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Search tags: sexual-assault
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review 2018-04-23 05:22
Psychological thriller that puts sexual assault and harassment at the center, and keeps you gripped all the way through; an unassuming title but a great twist
The Girl I Used to Be - Mary Torjussen

This is a psychological thriller that is hard to put to down, and despite the unassuming title, this novel goes from being a story about a seemingly innocuous meeting with a prospective client for estate agent Gemma to a full-blown harassment and sexual assault case. Gemma is the breadwinner of her family, with her husband being at home with their three-year old son, and while she is trying hard to deal with the mounting stress of running a company, she’s constantly dealing with the anxiety of an incident in her past. Suddenly she is very much alone in a world where she is being harassed by private messages and letters, and she is finding herself lying and wondering who she is becoming.
It’s so hard to review this without revealing a major amount about the plot but this had me quickly turning the pages because author Mary Torjussen has crafted the perfect thriller whereby she has weaved a story from the character’s past into one in the present day, and while I was reading I felt Gemma’s anxiety - and fear - all the way through. It really was compulsive reading.
I will also personally disclose that the initiating incident that Gemma experiences, the one that she feels she must run from, and the one that is the cause of so much tragedy (revealed in part 2), is something that I personally went through myself. I only wish this sort of thing didn’t actually have to be something that becomes the basis of both adult and YA fiction, but (yes, this is my trigger warning), sexual assault happens, and will continue to be a part of fictional and non-fictional works. As women start to fight back by talking about it, as now it is very much a topic of our time (there’s a line in the book acknowledging that once upon a time, it wasn’t talked about so easily), it has become different when we read about it too.
This is actually the second book released this year that I have read with this similar sexual assault issue.
The book is thoroughly engaging to read and I liked the ‘two parts’ that it was separated into, with the massive twist. I don’t know what I’d change it to, but for some reason I have an issue with the title, although I understand the concept of how we look back at what we ‘used to be’, feeling like we have changed so much, or looking at what we were back then, but I want something else to grab people by. This book is so good and too clever for people to miss.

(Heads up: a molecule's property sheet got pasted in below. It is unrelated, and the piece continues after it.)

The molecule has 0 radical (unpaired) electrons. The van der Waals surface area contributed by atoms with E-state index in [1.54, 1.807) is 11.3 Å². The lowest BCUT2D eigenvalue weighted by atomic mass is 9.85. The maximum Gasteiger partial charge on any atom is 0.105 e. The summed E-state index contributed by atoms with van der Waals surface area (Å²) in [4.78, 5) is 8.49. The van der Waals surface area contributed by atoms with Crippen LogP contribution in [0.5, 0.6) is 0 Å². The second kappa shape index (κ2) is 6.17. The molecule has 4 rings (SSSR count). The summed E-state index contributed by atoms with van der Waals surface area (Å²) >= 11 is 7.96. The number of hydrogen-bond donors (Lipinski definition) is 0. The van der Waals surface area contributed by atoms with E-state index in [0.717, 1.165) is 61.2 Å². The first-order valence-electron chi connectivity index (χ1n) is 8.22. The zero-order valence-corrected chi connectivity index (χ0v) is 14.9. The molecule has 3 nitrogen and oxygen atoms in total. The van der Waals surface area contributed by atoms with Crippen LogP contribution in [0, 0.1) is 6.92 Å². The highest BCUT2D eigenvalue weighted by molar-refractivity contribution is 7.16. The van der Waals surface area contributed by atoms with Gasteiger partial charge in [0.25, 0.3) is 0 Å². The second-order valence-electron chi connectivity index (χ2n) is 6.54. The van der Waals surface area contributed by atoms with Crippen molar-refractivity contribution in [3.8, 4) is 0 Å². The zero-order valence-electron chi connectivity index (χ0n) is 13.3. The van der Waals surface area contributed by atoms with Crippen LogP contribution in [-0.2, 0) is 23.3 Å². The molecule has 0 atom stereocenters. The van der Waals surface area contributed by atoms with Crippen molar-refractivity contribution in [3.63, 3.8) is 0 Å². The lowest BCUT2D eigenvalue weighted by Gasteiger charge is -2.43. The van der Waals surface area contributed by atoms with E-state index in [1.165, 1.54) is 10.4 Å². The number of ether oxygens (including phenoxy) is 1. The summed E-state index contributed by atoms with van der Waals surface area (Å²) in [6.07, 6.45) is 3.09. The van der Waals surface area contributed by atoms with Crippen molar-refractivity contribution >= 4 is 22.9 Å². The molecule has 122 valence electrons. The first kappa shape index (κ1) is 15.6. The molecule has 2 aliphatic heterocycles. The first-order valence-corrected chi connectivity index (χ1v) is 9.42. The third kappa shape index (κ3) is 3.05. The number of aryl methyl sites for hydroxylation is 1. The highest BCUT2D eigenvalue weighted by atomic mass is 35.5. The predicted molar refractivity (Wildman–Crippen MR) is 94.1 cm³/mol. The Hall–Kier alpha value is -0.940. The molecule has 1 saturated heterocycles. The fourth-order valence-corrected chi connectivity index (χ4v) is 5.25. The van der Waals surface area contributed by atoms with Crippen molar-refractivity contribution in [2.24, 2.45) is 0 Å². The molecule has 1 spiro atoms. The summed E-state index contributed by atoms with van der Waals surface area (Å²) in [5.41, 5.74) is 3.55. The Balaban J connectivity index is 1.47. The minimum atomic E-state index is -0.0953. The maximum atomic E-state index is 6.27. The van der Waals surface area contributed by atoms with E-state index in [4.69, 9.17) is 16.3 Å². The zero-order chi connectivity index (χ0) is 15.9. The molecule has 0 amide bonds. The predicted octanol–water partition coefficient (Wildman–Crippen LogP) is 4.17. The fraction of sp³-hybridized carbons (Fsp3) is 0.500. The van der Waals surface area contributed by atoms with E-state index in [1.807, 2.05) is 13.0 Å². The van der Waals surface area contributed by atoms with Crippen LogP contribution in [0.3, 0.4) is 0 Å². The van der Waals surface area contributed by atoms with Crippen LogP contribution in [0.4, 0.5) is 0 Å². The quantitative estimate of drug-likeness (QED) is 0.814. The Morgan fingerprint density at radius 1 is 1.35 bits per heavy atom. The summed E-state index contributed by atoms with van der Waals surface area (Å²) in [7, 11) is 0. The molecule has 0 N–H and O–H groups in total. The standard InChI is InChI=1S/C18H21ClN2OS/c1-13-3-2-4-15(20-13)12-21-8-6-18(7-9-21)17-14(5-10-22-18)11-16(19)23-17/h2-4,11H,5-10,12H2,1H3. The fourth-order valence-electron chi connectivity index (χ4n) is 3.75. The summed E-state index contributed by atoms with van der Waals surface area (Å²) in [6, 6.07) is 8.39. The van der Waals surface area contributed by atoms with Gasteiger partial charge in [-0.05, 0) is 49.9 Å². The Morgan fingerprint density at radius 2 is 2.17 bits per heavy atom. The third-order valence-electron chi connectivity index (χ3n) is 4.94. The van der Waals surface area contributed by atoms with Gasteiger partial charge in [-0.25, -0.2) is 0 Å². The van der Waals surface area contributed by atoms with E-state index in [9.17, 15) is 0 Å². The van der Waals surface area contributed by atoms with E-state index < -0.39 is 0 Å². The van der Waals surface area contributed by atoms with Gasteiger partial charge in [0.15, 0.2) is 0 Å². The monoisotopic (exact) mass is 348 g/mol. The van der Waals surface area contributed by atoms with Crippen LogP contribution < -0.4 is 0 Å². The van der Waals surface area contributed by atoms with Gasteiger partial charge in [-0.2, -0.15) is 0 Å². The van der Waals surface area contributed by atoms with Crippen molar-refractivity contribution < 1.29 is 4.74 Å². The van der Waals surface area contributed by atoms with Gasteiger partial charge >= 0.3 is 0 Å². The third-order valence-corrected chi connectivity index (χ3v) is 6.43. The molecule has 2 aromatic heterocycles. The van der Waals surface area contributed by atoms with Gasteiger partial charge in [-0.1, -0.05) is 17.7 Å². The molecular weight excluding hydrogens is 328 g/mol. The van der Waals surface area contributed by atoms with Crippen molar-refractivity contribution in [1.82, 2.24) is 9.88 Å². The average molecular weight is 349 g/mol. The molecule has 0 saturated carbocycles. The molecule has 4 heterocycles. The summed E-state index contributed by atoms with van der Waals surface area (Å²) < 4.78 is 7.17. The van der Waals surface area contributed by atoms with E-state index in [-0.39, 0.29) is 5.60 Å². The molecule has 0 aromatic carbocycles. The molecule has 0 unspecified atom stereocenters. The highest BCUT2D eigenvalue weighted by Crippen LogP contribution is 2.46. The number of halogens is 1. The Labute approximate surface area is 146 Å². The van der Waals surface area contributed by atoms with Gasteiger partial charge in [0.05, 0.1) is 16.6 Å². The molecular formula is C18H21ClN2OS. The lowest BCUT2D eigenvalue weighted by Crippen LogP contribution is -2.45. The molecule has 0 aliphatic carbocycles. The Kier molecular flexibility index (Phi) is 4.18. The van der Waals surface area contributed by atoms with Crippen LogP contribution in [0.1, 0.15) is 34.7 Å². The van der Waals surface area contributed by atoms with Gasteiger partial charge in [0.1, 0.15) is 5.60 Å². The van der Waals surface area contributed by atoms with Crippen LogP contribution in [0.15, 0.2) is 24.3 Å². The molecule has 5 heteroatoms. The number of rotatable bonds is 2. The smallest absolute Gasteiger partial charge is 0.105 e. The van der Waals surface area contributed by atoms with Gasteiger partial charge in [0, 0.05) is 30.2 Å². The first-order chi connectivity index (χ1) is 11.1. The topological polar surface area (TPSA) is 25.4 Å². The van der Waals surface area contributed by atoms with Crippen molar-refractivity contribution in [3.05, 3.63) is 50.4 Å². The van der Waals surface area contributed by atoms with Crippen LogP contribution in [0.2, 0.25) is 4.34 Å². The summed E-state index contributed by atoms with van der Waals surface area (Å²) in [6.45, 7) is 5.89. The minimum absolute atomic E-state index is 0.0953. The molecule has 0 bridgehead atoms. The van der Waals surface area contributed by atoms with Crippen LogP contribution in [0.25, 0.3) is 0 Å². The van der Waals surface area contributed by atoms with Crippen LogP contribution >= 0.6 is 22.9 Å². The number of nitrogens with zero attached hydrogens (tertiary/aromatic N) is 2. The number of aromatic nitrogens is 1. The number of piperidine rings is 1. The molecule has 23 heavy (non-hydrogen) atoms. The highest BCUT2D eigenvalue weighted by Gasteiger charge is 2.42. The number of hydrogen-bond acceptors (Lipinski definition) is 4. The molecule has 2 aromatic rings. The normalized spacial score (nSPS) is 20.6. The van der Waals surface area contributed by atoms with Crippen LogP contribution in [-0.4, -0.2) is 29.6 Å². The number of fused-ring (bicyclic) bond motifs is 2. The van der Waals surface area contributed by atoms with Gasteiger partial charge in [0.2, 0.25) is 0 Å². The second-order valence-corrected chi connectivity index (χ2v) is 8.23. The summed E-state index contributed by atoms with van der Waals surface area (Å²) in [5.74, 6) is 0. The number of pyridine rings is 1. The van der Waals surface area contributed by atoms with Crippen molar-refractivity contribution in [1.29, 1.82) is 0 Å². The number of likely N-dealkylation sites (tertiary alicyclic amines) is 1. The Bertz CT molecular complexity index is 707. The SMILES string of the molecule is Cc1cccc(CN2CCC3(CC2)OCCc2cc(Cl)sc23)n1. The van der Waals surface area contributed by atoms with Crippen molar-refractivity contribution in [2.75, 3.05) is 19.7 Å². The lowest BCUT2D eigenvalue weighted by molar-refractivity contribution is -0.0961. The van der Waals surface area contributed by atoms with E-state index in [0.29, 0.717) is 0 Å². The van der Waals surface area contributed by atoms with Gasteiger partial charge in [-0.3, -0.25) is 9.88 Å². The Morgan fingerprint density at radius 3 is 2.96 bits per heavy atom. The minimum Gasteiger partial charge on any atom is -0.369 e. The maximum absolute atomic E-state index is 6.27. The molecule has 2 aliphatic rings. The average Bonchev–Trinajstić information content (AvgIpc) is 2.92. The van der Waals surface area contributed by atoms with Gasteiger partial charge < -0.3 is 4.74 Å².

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text 2017-10-21 13:53
OT: The #metoo campaign

This past week I've read about the #metoo campaign. It's depressing reading. Today I found out that one of our most famous singers is in fact a rapist and also a person who takes advantage of his position to silence his victims. I don't know who it is, and that's really unsettling. It might be one of my favorites. The victim said (anonymously) that every time a friend sings along to one of his songs or even just plays it, she gets a flashback to that night and she can't say anything about it.

What I really wanted to mention was the fact that my mom, sister and I have never (or at least almost never) been targeted. My mom has lived a relatively fun and varied life. She's travelled a bit, worked in different professions and had lots of friends. Back in those days people were clearly better brought up. Or she's been lucky and met only decent people.

My sister and I didn't grow up in such a time. Girls we went to school with were probably targeted like these women that I've read about in the media over this past week. But not my sister and I. And - it may not come as much of a surprise to my readers - we've lived very sheltered lives. Most of the time we just sat at home and read our beloved books. We're simply not very outgoing.

After reading all this depressing stuff, it hit me. Does it really have to be this way? Do you have to stay inside the safety of your own home to be respected as a human being?

Source: crimsoncorundum.dreamwidth.org/182145.html
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review 2017-10-13 16:36
Body armor
Hunger: A Memoir of (My) Body - Roxane Gay

Today I'm going to attempt to form some coherent thoughts about my experience reading Roxane Gay's newest book entitled Hunger: A Memoir of (My) Body. Some of you might have already had this book on your radar because of the huge amount of press that it got right after its release. This is an extremely personal account of Roxane's experiences as an obese woman in our society (which is obsessed with being skinny as you know). However, it's less a commentary on that than a self-exploration of her relationship with food and her body. You might recognize Gay's name from my review of her frank assessment of feminism and how she identifies herself (not just as a feminist but all-around human). I thought that she had pushed the envelope with her openness and willingness to 'go there' with that book but reading Hunger was a whole new experience. For one thing, this isn't a book about the trials and tribulations of being overweight in America and how she's planning on using this book as a tool to get her life back on track. No, this is a cathartic exercise in purging some of the darkness that she has had buried inside for too long. (I'm trying to not give away too much because her writing of the events of her life is kinda the whole point of the book.) This book will make you rethink the way that you look at your own body and how you make assumptions about other people based on their bodies. It is not meant to be preachy or shaming. It's one woman opening up about a horrific experience in her life and how that changed her forever. I think this is the kind of book that everyone should read because it opens your eyes to yourself, to others, and makes you think. 9/10 definitely recommend